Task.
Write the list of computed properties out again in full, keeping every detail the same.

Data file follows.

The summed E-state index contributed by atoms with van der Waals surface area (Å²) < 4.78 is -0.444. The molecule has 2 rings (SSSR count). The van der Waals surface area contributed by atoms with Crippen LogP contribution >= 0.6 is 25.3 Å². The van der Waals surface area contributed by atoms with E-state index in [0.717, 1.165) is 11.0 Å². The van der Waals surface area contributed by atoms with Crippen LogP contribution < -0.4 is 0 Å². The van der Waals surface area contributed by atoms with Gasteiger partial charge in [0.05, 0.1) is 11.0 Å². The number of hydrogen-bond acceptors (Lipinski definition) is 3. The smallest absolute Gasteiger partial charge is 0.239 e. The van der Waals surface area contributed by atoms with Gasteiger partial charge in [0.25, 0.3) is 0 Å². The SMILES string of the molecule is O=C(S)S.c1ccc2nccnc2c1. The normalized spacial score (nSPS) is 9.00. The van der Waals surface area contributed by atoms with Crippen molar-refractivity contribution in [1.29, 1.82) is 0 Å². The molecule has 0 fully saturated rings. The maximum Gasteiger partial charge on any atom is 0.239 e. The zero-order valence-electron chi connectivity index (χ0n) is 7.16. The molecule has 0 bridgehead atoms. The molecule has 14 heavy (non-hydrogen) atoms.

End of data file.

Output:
The summed E-state index contributed by atoms with van der Waals surface area (Å²) < 4.78 is -0.444. The molecule has 2 rings (SSSR count). The van der Waals surface area contributed by atoms with Crippen LogP contribution >= 0.6 is 25.3 Å². The van der Waals surface area contributed by atoms with E-state index in [0.717, 1.165) is 11.0 Å². The van der Waals surface area contributed by atoms with Crippen LogP contribution < -0.4 is 0 Å². The van der Waals surface area contributed by atoms with Gasteiger partial charge in [0.05, 0.1) is 11.0 Å². The number of hydrogen-bond acceptors (Lipinski definition) is 3. The smallest absolute Gasteiger partial charge is 0.239 e. The van der Waals surface area contributed by atoms with Gasteiger partial charge in [0.25, 0.3) is 0 Å². The SMILES string of the molecule is O=C(S)S.c1ccc2nccnc2c1. The normalized spacial score (nSPS) is 9.00. The van der Waals surface area contributed by atoms with Crippen molar-refractivity contribution in [1.29, 1.82) is 0 Å². The molecule has 0 fully saturated rings. The maximum Gasteiger partial charge on any atom is 0.239 e. The zero-order valence-electron chi connectivity index (χ0n) is 7.16. The molecule has 0 bridgehead atoms. The molecule has 14 heavy (non-hydrogen) atoms.